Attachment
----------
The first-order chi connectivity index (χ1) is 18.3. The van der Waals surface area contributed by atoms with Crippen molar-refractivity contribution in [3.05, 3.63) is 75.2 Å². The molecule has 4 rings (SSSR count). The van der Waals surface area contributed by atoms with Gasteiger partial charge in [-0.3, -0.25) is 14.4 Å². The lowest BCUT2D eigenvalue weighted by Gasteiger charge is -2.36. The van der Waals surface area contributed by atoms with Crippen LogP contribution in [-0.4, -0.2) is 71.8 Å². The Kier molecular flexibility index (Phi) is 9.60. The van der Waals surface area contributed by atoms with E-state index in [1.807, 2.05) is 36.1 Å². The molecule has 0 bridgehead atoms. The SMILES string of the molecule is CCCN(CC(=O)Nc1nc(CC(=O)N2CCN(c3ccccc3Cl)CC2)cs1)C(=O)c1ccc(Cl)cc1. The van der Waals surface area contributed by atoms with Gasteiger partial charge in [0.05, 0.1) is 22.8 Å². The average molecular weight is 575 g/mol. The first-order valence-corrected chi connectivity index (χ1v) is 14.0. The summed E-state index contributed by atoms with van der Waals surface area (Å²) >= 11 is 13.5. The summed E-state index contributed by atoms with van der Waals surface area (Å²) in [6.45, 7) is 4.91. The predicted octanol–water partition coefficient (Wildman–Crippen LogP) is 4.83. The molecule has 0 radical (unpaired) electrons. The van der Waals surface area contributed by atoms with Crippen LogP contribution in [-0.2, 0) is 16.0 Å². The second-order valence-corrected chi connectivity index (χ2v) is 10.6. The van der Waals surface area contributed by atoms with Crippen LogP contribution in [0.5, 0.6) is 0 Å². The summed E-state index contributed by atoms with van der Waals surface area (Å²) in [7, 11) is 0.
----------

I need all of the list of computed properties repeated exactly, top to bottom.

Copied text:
The first-order chi connectivity index (χ1) is 18.3. The van der Waals surface area contributed by atoms with Crippen molar-refractivity contribution in [3.05, 3.63) is 75.2 Å². The molecule has 4 rings (SSSR count). The van der Waals surface area contributed by atoms with Gasteiger partial charge in [-0.3, -0.25) is 14.4 Å². The lowest BCUT2D eigenvalue weighted by Gasteiger charge is -2.36. The van der Waals surface area contributed by atoms with Crippen LogP contribution in [-0.4, -0.2) is 71.8 Å². The Kier molecular flexibility index (Phi) is 9.60. The van der Waals surface area contributed by atoms with E-state index in [1.807, 2.05) is 36.1 Å². The molecule has 0 bridgehead atoms. The SMILES string of the molecule is CCCN(CC(=O)Nc1nc(CC(=O)N2CCN(c3ccccc3Cl)CC2)cs1)C(=O)c1ccc(Cl)cc1. The van der Waals surface area contributed by atoms with Gasteiger partial charge in [0.05, 0.1) is 22.8 Å². The average molecular weight is 575 g/mol. The first-order valence-corrected chi connectivity index (χ1v) is 14.0. The summed E-state index contributed by atoms with van der Waals surface area (Å²) >= 11 is 13.5. The summed E-state index contributed by atoms with van der Waals surface area (Å²) in [6.45, 7) is 4.91. The predicted octanol–water partition coefficient (Wildman–Crippen LogP) is 4.83. The molecule has 0 radical (unpaired) electrons. The van der Waals surface area contributed by atoms with Crippen LogP contribution in [-0.2, 0) is 16.0 Å². The second-order valence-corrected chi connectivity index (χ2v) is 10.6. The van der Waals surface area contributed by atoms with Crippen LogP contribution in [0.5, 0.6) is 0 Å². The summed E-state index contributed by atoms with van der Waals surface area (Å²) in [7, 11) is 0.